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Blur lead protest over sale of Parlophone

1 of 1 Modern business life is rubbish
Modern business life is rubbish

Blur are leading a revolt against the sale of the classic British label which signed The Beatles, Pink Floyd and Coldplay

The band, who are signed to the label, are among the artists who are threatening to withhold future releases if the planned sell-off of Parlophone goes ahead under a directive to Universal Music under the company’s £1.2bn takeover of EMI.

The London Independent reports that the planned sale has unsettled artists on Parlophone's roster, which also includes Kylie Minogue and Tinie Tempah.

"Artists are the only people currently being left out of the conversation, which is unfortunate," Blur’s drummer Dave Rowntree told The Independent. "If the staff at the label are unhappy with the new arrangements they are free to leave, but the artists are not."

Rowntree is backing negotiations through the Featured Artists Coalition (FAC), a pop stars' 'trade union', supported by Lily Allen and Radiohead.

"The FAC was formed by musicians who were fed up with the industry taking decisions without considering the impact it would have on those who actually make the music," he said. "The FAC and the Music Managers Forum are looking to engage with Parlophone to see how we can help."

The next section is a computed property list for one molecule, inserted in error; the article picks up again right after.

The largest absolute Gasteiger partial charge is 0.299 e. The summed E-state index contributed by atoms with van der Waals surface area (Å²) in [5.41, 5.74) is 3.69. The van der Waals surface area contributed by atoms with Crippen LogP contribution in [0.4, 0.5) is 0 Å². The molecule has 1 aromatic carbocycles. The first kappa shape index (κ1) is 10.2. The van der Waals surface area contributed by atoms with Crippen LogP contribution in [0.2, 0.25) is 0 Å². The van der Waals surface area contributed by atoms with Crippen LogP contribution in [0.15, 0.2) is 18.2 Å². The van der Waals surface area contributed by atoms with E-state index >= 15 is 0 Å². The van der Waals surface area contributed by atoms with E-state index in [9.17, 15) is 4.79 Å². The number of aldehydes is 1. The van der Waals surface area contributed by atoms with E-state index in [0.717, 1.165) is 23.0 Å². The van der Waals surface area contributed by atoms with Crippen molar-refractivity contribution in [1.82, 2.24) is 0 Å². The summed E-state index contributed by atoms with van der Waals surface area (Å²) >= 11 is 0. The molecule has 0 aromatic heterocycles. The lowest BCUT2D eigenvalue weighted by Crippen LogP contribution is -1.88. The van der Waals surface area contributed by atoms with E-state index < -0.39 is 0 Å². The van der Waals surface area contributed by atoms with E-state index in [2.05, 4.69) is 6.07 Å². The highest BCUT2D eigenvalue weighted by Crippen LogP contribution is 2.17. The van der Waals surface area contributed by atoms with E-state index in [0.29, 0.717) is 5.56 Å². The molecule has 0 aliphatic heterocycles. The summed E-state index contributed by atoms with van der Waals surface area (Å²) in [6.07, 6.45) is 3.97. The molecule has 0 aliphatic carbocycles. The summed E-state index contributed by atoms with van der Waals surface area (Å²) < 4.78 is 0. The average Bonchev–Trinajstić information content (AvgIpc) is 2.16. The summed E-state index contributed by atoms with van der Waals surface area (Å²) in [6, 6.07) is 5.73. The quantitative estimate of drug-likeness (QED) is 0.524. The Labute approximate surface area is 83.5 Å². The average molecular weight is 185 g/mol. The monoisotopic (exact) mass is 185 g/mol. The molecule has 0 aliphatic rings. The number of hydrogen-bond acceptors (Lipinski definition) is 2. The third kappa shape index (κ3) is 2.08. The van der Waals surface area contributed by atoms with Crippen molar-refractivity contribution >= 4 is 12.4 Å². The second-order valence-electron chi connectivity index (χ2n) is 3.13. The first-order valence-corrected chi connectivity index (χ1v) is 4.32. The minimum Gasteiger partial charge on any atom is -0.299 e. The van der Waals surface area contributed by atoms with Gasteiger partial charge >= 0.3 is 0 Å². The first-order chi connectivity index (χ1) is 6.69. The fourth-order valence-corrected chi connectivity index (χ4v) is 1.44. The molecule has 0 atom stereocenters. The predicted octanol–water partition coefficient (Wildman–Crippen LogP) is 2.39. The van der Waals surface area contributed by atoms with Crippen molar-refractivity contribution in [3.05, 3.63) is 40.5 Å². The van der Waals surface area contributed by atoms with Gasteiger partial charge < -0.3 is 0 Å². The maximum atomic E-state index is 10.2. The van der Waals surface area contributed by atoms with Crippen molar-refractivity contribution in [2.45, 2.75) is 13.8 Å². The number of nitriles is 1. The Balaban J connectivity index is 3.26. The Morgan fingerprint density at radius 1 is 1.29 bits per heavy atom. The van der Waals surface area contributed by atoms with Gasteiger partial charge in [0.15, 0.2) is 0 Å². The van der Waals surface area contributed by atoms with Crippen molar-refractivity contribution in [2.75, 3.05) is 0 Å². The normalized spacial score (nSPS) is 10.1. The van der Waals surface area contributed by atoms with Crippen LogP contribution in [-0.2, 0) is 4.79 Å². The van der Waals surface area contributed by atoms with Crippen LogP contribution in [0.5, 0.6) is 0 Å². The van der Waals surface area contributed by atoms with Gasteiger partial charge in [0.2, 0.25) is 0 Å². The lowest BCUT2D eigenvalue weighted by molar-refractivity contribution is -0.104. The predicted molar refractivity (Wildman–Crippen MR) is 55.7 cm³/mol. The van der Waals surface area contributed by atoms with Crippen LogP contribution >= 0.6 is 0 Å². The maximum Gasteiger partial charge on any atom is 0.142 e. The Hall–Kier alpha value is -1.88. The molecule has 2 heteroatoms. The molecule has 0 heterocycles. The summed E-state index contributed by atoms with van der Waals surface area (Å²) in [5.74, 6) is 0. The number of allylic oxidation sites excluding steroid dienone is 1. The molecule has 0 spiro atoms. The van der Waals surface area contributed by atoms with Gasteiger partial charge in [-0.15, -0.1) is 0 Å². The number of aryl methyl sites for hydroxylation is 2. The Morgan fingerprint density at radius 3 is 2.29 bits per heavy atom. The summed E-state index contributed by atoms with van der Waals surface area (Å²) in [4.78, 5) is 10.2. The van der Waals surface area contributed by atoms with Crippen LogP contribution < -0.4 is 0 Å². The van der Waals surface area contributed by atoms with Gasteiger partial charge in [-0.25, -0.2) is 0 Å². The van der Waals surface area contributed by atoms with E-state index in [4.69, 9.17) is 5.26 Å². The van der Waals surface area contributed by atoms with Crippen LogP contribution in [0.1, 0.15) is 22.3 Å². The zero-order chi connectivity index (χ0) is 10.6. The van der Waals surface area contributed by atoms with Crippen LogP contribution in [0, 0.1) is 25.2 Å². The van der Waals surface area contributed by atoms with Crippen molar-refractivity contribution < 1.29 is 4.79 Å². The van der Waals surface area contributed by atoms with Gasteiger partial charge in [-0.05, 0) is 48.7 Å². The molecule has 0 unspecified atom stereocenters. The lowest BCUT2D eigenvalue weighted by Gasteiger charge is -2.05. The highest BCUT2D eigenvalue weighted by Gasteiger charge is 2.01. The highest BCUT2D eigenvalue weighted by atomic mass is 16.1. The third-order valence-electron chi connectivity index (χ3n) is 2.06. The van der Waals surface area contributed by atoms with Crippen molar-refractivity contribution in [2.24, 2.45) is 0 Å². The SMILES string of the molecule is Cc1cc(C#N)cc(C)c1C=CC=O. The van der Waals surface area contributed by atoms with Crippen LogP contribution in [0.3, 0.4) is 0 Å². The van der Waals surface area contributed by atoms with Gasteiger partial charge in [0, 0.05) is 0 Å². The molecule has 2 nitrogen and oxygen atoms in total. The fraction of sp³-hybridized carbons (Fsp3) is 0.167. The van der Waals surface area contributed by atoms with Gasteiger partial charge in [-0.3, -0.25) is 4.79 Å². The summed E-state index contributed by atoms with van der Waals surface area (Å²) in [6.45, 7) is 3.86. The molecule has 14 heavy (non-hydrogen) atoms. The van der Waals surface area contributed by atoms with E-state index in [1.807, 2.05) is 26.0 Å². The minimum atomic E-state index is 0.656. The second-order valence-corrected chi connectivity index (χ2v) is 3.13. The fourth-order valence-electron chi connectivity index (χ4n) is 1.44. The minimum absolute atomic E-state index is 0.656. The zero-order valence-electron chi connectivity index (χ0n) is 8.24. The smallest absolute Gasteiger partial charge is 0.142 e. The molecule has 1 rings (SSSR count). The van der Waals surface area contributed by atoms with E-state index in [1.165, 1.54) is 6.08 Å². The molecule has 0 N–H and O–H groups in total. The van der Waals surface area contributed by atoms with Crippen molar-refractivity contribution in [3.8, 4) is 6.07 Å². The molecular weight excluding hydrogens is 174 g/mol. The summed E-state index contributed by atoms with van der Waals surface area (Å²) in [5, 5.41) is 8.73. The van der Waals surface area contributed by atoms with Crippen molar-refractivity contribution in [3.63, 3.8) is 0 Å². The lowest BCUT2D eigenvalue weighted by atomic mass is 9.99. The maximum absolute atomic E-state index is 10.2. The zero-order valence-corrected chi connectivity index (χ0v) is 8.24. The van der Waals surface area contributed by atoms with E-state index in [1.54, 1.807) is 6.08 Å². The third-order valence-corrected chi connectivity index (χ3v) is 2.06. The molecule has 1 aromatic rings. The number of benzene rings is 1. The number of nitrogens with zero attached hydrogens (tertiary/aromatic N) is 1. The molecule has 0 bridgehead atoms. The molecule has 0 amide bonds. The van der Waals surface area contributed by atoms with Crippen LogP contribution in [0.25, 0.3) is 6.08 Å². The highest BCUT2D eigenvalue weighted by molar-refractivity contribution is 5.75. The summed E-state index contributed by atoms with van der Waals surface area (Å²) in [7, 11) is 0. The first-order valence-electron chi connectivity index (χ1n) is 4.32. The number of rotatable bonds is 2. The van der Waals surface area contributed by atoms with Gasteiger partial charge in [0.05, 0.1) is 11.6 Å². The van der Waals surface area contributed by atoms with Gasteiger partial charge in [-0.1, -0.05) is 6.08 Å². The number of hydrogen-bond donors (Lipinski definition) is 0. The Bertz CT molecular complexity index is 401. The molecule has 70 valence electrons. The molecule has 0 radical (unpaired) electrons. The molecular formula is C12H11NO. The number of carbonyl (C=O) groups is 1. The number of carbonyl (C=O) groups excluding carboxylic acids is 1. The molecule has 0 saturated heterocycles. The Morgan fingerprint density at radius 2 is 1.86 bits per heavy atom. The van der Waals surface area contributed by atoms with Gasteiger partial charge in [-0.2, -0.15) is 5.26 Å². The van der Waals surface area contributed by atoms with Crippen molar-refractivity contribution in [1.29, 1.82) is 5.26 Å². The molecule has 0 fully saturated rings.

The drummer, who is now a qualified solicitor, has said he once advised the head of EMI how to prevent illegal file-sharing, which labels are blaming on the massive fall in music sales.

"Years later, while the label I grew up working with is being broken up and flogged off, Apple have made a gazillion dollars using the business model I explained," Rowntree said. "I'm left in the completely unsatisfying position of being able to say, 'I told you so'."

Artists earning "steady revenues" such as Pink Floyd, Cliff Richard, Tina Turner, Kate Bush, David Bowie, Duran Duran and Kraftwerk will be part of the great sell off but Universal gets to keep The Beatles catalogue, which is excluded from the Parlophone sale, as well as Katy Perry, Robbie Williams and The Beach Boys.

Beatles producer Sir George Martin, who became Parlophone manager in 1955 when it was known as a comedy label releasing records by The Goons, is also believed to have concerns over the future of the label.

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